“So this is the kind of living that my son has been reduced to?” the eldest Tam told his son, “A backwater planet in the company of thieves and danger?” Simon could only stagger on. As much as he wanted to reject it, his mind was not his own. The delusions of Jayne and his father were nagging doubts that had been given form and substance in his weakened mental state. Jayne seemed to personify the deepest doubts that he had about the captain along with thoughts that only the mercenary could state without reproach. An id that could not be easily ignored. His father seemed to cover just about everything else. It was enough that these thoughts were his own, albeit blown out of proportion, but to have Jayne verbalize them, to put them in a context that Simon would never in a million years contemplate… It was hard. It was hard not to respond, to bite back an argumentative stance for the reason that it was no one other than himself that originated the thought. That it was the madness that chafed him, that it was madness that perpetuated the argument within him. Somehow, he had thought, just knowing that his mind was going to start slipping would have made the whole process easier. Now he understood that that conclusion had been a serious error. The path in front of him had long gone indistinct. It was one that Mal and Trissa had struck up to investigate where the Dentons had brought the shuttle. If perhaps it could be somehow retrieved from their land without repercussion. While Simon had doubts that the captain could manage such a feat, he acknowledged that the captain had surprised him before. He had told the captain as much. Mal and Trissa had straddled him in line. Mal to the front, Trissa bringing up the rear. “Are you ignoring me, son?” his father asked, “I should be used to it by now I suppose.” Simon continued to ignore the man. It wasn’t truly his father. He closed his eyes and continued to walk blindly, caring not if he stumbled. Book had told him something during their many discussions about River that haunted him now. Simon would always play the role of logic; the skeptic. Book; obviously, the believer. “How much of a person is the perception of others?” “How much does a person shelter in that perception?” Simon now found both of those questions deeply disturbing. That there was more truth in these delusions of his than he would like to acknowledge. “You stopped listening to me when this whole thing with your sister began,” he studied his son, “Your suspicions…” He meant to spear his father’s imagined form with a glare. Instead, Simon looked up to find his father’s study around him, “What the…” His father contemplated him from behind the ornate desk, his fingers steepled, “I don’t suppose that my disappointment in you would make any difference in your actions…” Behind him, Jayne had claimed the only other chair in the room. Dressed as well as Simon had ever seen the mercenary, Simon imagined that he could hear the grating of Jayne’s stubble goatee on the fine shirt that wrapped neatly around the man’s neck. There was a cigar in his hand, lit. In the other; an expensive book held upside down as the mercenary made a transparent effort to conceal himself behind the extravagant binding. Simon examined the room around him. All he could imagine was that he had simply fallen unconscious. Exhaustion, maybe. There was also a real possibility that he had gone comatose, that his mind had succumbed to the physical poisoning. In the bar, hours before, he had discovered that there was a numbness in his touch. That pain had to be both severe and sudden for him to feel anything. A stroke? Not for the first time, Simon wondered if he should have stayed back at the Brown’s ranch. But, despite it all, he felt a responsibility for the captain. Despite all the heated arguments, he felt more and more that his place was with him. Perhaps, when this was all over, he could sit down and talk to Zoe about it. “Well?” Gabriel Tam asked, “What is it going to be?” His father’s voice grated with impatience. “I’m sorry?” “I think we’re past the point of apologies, Simon,” his father sat in the chair behind the desk, his dark hair neat, his clothing immaculate, “But I suppose it’s a start…” “So this is where you get that soap box o’ yers,” Jayne puffed on his cigar, “I kinda thought they passed them out to the rich and privileged…” “What are you doing here?” Simon asked him. “What?” Jayne asked, “Can’t a man talk to another about their son?” he winked, “I’ve been filling the man in on your…” he swirled around the cigar above him in thought, “What’s the word? Help me out here…” he asked Simon. For his part, Simon just stared at him. Jayne snapped his fingers, “Exploits.” “Yes,” his father said, “Mr. Cobb here has been extremely helpful…” “’Cause we’re…” Jayne smiled disingenuously, “Concerned.” “Disappointed is more like it,” his father replied, “Did you really raid an Inner Planet Hospital? Did you actually rob like a common criminal?” He asked, “What a waste.” His voice very quiet, Simon said, “I did it to help River…” “That’s becoming a long list, isn’t it?” Simon only stared for a moment, his ears hot with anger, “Disappointed?” Simon asked him, “Disappointed? You’re disappointed in me?” “If you have something you’d like to say,” Tam parted his hands, “Now is the time…” “How about my disappointment in you?” Simon asked, “The disappointment in a father that cares nothing of his own blood?” “Nothing?” Tam asked, “Nothing? Of everything that I’ve provided for you… A roof over your head, schooling to build your career, the countless other things that I have bought and paid for you…” Simon put his hands on the desk, “I’m. Not. Talking. About. Me,” he leaned forward, “Where were your provisions when I was looking for River? Your daughter?” “Foolishness.” He said, “I came for you…” “Did you come for her?” His father stood up, “How dare you? How dare you insinuate that I cared nothing for my daughter?” “Insinuate?” Simon asked, “The facts are there. To this day, I’m sure that you ignore them…” “To this day?” his father stood up, “To this day? Let me tell you about this day. Do you think they left me and you mother alone after it became apparent that you and your sister had found each other? Do you think they left us our assets, our livelihoods after what you pulled?” he waved around, “Do you think this even exists now?” Simon felt the empathy. “Your home,” Gabriel Tam told him, “The house that you and your sister grew up in. Do you think we have it? Can you think of the lives that you’ve destroyed along with your own?” “I can only think of the one that I’ve saved,” Simon responded sadly. “Saved?” His father accused him, “Saved? Look at me and tell me that you’ve truly saved your sister. That if all of this was to get her back,” he said, “That she is as whole as you imagined her…” “Father…” “Perhaps if you had left her where she was,” Gabriel Tam stood up and leaned forward, “She wouldn’t need all this ‘help.’” “Praise the Lord and pass the ketchup,” Jayne clapped, “Should have kept your cushy job and left your sister in the crazy house.” Simon ignored him, “How can you say that? You have no idea what they were doing to her…” “And you do?” Simon’s thought stumbled. “You know exactly what they were doing to her, do you? That you were helping by taking her away from it. Perhaps they were doing what was necessary for her to be a normal child. A normal woman,” The elder Tam said, “You don’t think that we knew that your sister was different? We loved River, but we wanted her to live a normal life…” “That was no ‘school,’” Simon told him, “They were hurting her. She told me so.” “I imagine she says a lot of things now,” Tam replied, “Do you believe every one of them? Does it hurt her when you pump her full of drugs day after day?” “That’s different.” “Is it? Tell me, do you pump her full of drugs to help her or to keep her under control?” his father asked, “Is it such a difference the face attached to the medicine?” “I’m trying to help her,” Simon clenched his fists at his side, “She knows it.” “How do you know that they weren’t helping her the same way that you are now?” “There was nothing wrong with her!” “Control yourself, son,” his father told him, “The fact is that your sister was always different. You were the only one that even pretended to understand her. Like it or not, she may have been too different. Perhaps they were just trying to reconcile those differences…” “Why couldn’t you love her the way she was?” Simon shook his head, “If that was indeed the case, why could you not love her the way that she was?” For the moment, Gabriel Tam was quiet. “I did,” Simon said to himself. “You’ve ruined her, Simon,” his father said, “You took her away from everything and anyone that could have helped her. You’ve ruined us with it,” he picked up a ledger, “And worst of all you’ve ruined your own life.” Simon wanted the statement to be just words, but it wasn’t so. His words seemed so hallow compared to his father’s, his logic just as flawed. “Yet here you are,” his father said, “Squandering not only your abilities, but your life on these people…” “You could learn a lot from ‘these people’, as you’ve so coined the phrase…” “Oh really,” his father began a turn around his desk, “Do you really think so?” Simon began to waver. His will seemed to crumble as he continued to confront his doubt. At a very tentative level, he knew that this was indeed what the visage of his father represented. “Apparently you’ve learned quite a bit,” his father continued. But there could be no doubt without truth. “You are a failure, Simon,” Gabriel Tam said, with every word he spoke heartrending, “It’s a cruel twist that it wasn’t confined to you…” As alien as it was to him, Simon trembled with anger that just moments before been something else entirely, “Pity that me being a failure isn’t enough for you,” Simon grabbed his father across the desk he had yet to circumnavigate, “It’s all I see now…” Simon stared into his father’s eyes, “And I’m not talking to a mirror am I?” “I’d say not,” Mal struggled in Simon’s grip, “Anything else you’d like to say?”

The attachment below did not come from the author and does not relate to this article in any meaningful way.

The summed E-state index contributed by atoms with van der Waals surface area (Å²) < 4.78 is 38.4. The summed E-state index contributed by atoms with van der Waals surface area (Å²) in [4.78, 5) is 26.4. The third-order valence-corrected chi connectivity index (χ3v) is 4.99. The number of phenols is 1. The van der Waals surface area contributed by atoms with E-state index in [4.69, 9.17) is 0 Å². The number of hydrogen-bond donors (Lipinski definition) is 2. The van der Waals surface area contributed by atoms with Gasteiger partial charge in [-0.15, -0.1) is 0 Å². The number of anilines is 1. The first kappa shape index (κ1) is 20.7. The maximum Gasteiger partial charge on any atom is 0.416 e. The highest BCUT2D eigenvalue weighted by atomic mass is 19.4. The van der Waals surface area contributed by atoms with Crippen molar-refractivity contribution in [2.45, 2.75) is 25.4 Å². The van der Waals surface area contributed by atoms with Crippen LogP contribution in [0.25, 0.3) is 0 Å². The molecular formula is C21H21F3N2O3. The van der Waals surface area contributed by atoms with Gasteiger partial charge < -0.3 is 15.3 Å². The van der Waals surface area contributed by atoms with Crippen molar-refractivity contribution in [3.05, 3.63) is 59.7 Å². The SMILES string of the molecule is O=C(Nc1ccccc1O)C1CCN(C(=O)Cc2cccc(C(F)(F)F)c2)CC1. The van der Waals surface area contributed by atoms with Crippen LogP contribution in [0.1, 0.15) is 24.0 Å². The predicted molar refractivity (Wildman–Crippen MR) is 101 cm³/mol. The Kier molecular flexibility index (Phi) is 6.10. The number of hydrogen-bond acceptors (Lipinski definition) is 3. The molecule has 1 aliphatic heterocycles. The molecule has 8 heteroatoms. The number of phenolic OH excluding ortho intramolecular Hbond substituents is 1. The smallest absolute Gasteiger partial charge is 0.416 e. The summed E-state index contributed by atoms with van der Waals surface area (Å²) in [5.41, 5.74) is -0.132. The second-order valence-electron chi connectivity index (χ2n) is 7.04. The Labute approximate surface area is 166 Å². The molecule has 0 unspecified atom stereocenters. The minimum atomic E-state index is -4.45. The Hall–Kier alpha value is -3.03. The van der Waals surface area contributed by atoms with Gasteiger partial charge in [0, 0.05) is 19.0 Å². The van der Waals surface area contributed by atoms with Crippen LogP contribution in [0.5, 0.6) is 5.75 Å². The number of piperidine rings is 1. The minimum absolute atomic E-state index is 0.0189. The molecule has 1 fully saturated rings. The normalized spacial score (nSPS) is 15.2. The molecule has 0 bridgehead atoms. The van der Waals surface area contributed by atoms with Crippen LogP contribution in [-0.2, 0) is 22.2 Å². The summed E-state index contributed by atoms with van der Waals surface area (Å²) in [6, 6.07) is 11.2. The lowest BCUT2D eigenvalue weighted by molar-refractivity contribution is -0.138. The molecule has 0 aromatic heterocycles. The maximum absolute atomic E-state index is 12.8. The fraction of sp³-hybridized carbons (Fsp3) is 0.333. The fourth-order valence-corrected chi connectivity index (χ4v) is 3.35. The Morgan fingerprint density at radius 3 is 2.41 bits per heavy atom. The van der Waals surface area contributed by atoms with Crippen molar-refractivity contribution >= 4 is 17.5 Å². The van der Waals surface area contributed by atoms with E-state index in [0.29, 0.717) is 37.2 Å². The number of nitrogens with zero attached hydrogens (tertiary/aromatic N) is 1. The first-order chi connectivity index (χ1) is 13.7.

Wednesday, August 10, 2005 1:46 PM